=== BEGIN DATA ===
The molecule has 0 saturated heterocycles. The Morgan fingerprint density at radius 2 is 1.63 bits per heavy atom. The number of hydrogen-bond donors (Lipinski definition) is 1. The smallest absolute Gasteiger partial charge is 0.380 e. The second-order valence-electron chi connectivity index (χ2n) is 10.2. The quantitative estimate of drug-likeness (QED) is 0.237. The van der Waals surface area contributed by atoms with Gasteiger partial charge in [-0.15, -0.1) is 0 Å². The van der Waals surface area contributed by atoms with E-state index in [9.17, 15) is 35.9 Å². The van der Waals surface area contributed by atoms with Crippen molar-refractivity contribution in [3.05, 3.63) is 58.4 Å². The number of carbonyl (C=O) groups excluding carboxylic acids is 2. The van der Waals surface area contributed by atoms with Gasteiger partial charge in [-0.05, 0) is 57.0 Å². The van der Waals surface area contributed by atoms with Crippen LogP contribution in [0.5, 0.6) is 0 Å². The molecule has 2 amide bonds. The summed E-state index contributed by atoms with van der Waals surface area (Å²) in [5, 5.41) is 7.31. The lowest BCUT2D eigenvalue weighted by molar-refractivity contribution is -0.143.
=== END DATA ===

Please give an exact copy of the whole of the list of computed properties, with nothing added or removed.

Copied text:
The molecule has 0 saturated heterocycles. The Morgan fingerprint density at radius 2 is 1.63 bits per heavy atom. The number of hydrogen-bond donors (Lipinski definition) is 1. The smallest absolute Gasteiger partial charge is 0.380 e. The second-order valence-electron chi connectivity index (χ2n) is 10.2. The quantitative estimate of drug-likeness (QED) is 0.237. The van der Waals surface area contributed by atoms with Gasteiger partial charge in [-0.15, -0.1) is 0 Å². The van der Waals surface area contributed by atoms with E-state index in [9.17, 15) is 35.9 Å². The van der Waals surface area contributed by atoms with Crippen molar-refractivity contribution in [3.05, 3.63) is 58.4 Å². The number of carbonyl (C=O) groups excluding carboxylic acids is 2. The van der Waals surface area contributed by atoms with Gasteiger partial charge in [-0.05, 0) is 57.0 Å². The van der Waals surface area contributed by atoms with Crippen LogP contribution in [0.5, 0.6) is 0 Å². The molecule has 2 amide bonds. The summed E-state index contributed by atoms with van der Waals surface area (Å²) in [5, 5.41) is 7.31. The lowest BCUT2D eigenvalue weighted by molar-refractivity contribution is -0.143.